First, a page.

The free zones, which would be set up in the port city of Gwadar, would contribute to the harnessing of the province's potential in natural resources and development of heavy and large-scale industries, petrochemicals and manufacturing. The government can mobilize the private sector for setting up the manufacturing and assembling units in the new port city of Gwadar. It has already announced a 15-year tax holiday for the proposed EPZ that has been planned near the Gwadar port for local and foreign investors. The assembling units in Pakistan are already assembling most of the world leading brands and the government can facilitate the private sector to set up assembling units in Gwadar.

The government should take advantage of the geo-strategic location of Gwadar and make serious efforts to start at least assembly operations in Balochistan. The Engineering Development Board (EDB) should help the provincial government and private sector to develop auto sector in Gwadar. The EDB was established in 1995 for the uplift and up-gradation of automotive parts and components industry under public-private partnership. The former government of Prime Minister Shaukat Aziz had decided to turn the EDB into the Engineering Development Authority (EDA). Moreover technical assistance may also be sought from Technology Up-gradation and Skill Development Authority, which was also established under the public-private partnership. The authority has already taken a number of steps for improvement in production and design capabilities of the automobile industry in the country. It can also help in establishing the technology up-gradation centers in different districts of the province.

Pakistan can gain from China's significant success in launching special economic zones like Shenzhen, which has undergone steady growth, achieved great successes and accumulated experience in its pioneering and exploratory work. It has been successful in attracting foreign investment, introducing advanced technology and producing readily marketable and highly competitive products to expand exports. Islamabad's initiatives like establishment of Free Trade Zone and 40-year corporate tax-exemption to port operators reflect its plan to develop Gwadar on lines of free port. It has become a virtual tax-free port to the extent of its development and operations. Located in China's southern province of Guangdong, the boomtown of Shenzhen is a key gateway to the country's huge Pearl River Delta manufacturing base. Shenzhen is a centre of foreign investment. In the past two decades, outsiders have invested more than $30 billion in Shenzhen for building factories and forming joint ventures. Investors in Shenzhen are expanding to take advantage of rising volume. Like Shenzhen, Gwadar under Chinese is likely to emerge as boomtown in Balochistan.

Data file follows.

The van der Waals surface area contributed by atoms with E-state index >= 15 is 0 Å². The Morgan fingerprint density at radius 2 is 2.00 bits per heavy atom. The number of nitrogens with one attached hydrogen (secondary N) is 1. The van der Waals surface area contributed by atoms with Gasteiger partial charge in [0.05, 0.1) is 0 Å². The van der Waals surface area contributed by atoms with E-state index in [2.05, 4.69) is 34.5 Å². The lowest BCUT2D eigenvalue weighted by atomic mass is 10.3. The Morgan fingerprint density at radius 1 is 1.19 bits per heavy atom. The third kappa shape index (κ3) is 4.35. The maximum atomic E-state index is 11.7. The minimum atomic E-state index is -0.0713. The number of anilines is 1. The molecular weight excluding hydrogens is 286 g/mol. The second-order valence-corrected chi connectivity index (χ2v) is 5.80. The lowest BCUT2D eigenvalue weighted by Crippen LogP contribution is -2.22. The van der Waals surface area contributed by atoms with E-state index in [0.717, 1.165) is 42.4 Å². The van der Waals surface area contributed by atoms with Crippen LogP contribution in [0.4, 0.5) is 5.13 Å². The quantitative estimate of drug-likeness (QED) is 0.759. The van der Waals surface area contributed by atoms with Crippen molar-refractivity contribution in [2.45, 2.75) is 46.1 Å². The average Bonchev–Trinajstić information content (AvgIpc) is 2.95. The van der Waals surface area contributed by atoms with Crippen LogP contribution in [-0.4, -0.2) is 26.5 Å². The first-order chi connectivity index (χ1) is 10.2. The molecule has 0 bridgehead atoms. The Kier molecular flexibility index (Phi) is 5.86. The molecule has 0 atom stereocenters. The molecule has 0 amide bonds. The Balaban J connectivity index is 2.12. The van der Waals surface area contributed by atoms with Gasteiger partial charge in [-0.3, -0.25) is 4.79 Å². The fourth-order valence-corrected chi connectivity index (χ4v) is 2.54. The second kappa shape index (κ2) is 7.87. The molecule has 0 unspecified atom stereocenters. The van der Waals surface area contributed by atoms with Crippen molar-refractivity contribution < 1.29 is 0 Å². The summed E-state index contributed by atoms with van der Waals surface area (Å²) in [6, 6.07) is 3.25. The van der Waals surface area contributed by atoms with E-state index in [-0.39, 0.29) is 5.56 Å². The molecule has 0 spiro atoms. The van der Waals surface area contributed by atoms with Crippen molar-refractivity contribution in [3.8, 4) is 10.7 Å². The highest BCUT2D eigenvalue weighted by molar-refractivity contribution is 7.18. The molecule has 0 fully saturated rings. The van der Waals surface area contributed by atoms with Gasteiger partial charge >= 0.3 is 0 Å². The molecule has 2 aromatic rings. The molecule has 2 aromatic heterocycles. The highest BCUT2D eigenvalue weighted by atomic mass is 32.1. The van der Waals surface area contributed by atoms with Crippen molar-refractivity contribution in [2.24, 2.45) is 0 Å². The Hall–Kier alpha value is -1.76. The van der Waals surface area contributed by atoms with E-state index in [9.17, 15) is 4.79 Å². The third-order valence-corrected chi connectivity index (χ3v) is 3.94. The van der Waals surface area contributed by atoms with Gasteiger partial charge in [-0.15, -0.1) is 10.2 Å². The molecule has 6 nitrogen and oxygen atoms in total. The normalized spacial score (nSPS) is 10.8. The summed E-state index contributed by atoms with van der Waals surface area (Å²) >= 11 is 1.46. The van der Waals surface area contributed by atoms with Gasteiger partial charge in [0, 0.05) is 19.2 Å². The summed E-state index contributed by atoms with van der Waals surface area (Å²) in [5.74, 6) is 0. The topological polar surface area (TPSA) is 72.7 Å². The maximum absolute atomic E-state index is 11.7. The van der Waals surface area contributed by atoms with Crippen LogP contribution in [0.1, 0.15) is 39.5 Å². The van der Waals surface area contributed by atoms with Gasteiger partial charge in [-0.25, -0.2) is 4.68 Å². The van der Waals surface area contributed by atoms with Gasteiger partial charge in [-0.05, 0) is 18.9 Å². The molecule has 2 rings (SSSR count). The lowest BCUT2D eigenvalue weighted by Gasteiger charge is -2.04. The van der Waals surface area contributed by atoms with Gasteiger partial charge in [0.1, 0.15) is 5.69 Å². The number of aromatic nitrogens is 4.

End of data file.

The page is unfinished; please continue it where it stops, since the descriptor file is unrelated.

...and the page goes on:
The private sector should come forward and make investments for the development of automobile industry in the new port city. The provincial government should provide them land and other facilities and also offer incentive packages to attract the local and foreign investors. The major constraints in the industrial development of the province have been the lack or the absence of infrastructure, scattered nature of population, vastness of area, dearth of skilled labor, social structure, tribal feuds and lack of marketing facilities. The federal government may also provide technical and financial assistance to the province for developing essential infrastructure in this regard. The technical institutes need to be set up in different districts of Balochistan to provide skilled workforce to the industry at local level.